One evening in June 399 B.C., an elderly man in his seventies named Socrates was languishing in an Athens jail and was about to be executed. He was ragged in dress, with messy hair and bare feet, yet he appeared calm. After saying farewell to his family, he chatted animatedly with friends, seemingly oblivious to the forthcoming execution. He didn’t stop talking until the jailer came in with a cup of poison called hemlock. On receiving it, he drank it without objection. Afterward, he lay down, closed his eyes, and passed away peacefully.
An ancient Greek philosopher
Socrates (Greek: Σωκράτης, 469-399 BC), was a well-known ancient Greek philosopher. He was born poor; his father was a carver, and his mother was a midwife.
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In his youth, Socrates learned carving from his father and worked carving stone statues. Later, he taught himself the writings of the ancient philosophers, geometry, astronomy, music, and poetry. He became expertly acquainted with the Homeric epics and other famous poetic works.
When Socrates was in his thirties, he mainly imparted knowledge as a social ethics teacher free of charge and in outdoor classrooms. Then, in his forties, he became Athens’ most famous and wisest person.
Socrates was a maverick with a distinctive personality. Whether in scorching summer or freezing winter, he always wore an ordinary robe and no shoes. Socrates didn’t care about eating, but was dedicated to studies and living a hard life. He often talked about the issues of war, politics, ethics, and philosophy with various people in public places, such as markets, sports fields, and streets.
Socrates never recorded his wisdom and philosophy in his lifetime. Instead, most of his speeches and thoughts were found in the writings of Plato’s Dialogues and Xenophon’s Memoirs of Socrates. Nonetheless, his influence on later Western philosophy was huge, and historians even regard him as a watershed in the development of ancient Greek philosophy, using his name to classify any Greek philosophy before his time as being “Pre-Socratic.”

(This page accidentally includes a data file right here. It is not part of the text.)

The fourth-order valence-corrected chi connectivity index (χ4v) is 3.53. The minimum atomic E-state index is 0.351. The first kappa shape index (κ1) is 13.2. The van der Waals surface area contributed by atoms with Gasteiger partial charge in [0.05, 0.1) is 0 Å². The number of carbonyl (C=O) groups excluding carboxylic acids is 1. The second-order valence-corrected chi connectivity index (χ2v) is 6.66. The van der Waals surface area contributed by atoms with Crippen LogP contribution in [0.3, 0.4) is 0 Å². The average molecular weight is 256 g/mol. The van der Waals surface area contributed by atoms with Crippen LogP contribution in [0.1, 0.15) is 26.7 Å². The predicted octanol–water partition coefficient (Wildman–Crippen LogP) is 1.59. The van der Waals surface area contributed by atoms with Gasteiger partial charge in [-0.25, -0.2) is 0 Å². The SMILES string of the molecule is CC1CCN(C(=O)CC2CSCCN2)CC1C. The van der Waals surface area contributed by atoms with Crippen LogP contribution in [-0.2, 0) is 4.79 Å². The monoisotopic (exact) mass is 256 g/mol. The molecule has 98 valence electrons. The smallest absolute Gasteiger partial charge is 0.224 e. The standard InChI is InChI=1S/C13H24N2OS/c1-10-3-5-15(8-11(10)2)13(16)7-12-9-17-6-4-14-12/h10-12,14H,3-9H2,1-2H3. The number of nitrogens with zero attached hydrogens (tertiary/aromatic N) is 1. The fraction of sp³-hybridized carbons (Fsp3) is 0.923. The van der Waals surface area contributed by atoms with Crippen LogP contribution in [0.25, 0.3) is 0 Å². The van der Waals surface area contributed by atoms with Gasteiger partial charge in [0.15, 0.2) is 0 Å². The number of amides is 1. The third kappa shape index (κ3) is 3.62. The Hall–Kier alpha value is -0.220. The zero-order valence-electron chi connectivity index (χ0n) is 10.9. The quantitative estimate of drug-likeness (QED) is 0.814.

His words of wisdom have often been used as a guide to morality and proper behavior in subsequent ages. In European culture throughout history, Socrates has always been regarded as a saint who died in pursuit of the truth, almost the same as the Asian Confucius in Chinese history.
Virtue is knowledge
Socrates’ philosophy was mainly focused on exploring the problem of ethics, advocating that people should know the truth of being a man and live a moral life. His famous saying “Virtue is knowledge” revealed Heaven’s secret: “Virtue can lead to wisdom.”
The proposition of ‘knowing one’s ignorance’
Socrates raised the proposition of “knowing one’s ignorance,” claiming that only those who give up their search for nature and admit their ignorance are wise.
Socrates believed that God is the sovereign of the world, that God creates and arranges everything, and that creation embodies the wisdom and purpose of God. So God is the most knowledgeable, and knowledge ultimately comes from God. Therefore, he opposed exploring nature, while advocating that the purpose of philosophy was not to realize nature, but to “realize oneself.”
Because of this understanding and theory, sometimes some people thought that Socrates was trivializing the status of natural science. However, from the viewpoint of the ancient and modern world, at that time, Socrates understood the relationship between “Heaven” and the “individual” and the different results between “inner cultivation” (pursuing harmony with Heaven) and “outward seeking” (exploring knowledge of nature).
Choosing death to stay true to one’s beliefs
Socrates thought that all walks of life and even state power should be managed by well-trained and knowledgeable persons, opposing democracy by election.
His understanding struck at the interests of some democratic slave owners. Some accused him of being close to Critias, a political figure who was part of a group known as the Thirty Tyrants, who maintained a violent rule over Athens for a short period of time. He was also accused of opposing democracy, introducing new gods and being impious to Athens deities, and poisoning the youth with heresy. Thus, Socrates was arrested and imprisoned.
It would not be an exaggeration to say that this was a case of unjust imprisonment due to political interests and the jealousy and slander of the rich and powerful. The result of the trial was that Socrates had to choose between abandoning his principles and leaving the city or death by drinking poison. Not to speak or teach and to be banished was not something he could countenance. Finally, Socrates chose poison and was thus sentenced to death.
Socrates insisted that to be a citizen of Athens, one must obey the laws of Athens. While in custody, his friends desperately persuaded him to escape after bribing the jailers and making an escape plan, but he would rather die than violate his beliefs. This is how the 70-year-old philosopher left the world calmly.
Translated by Joseph Wu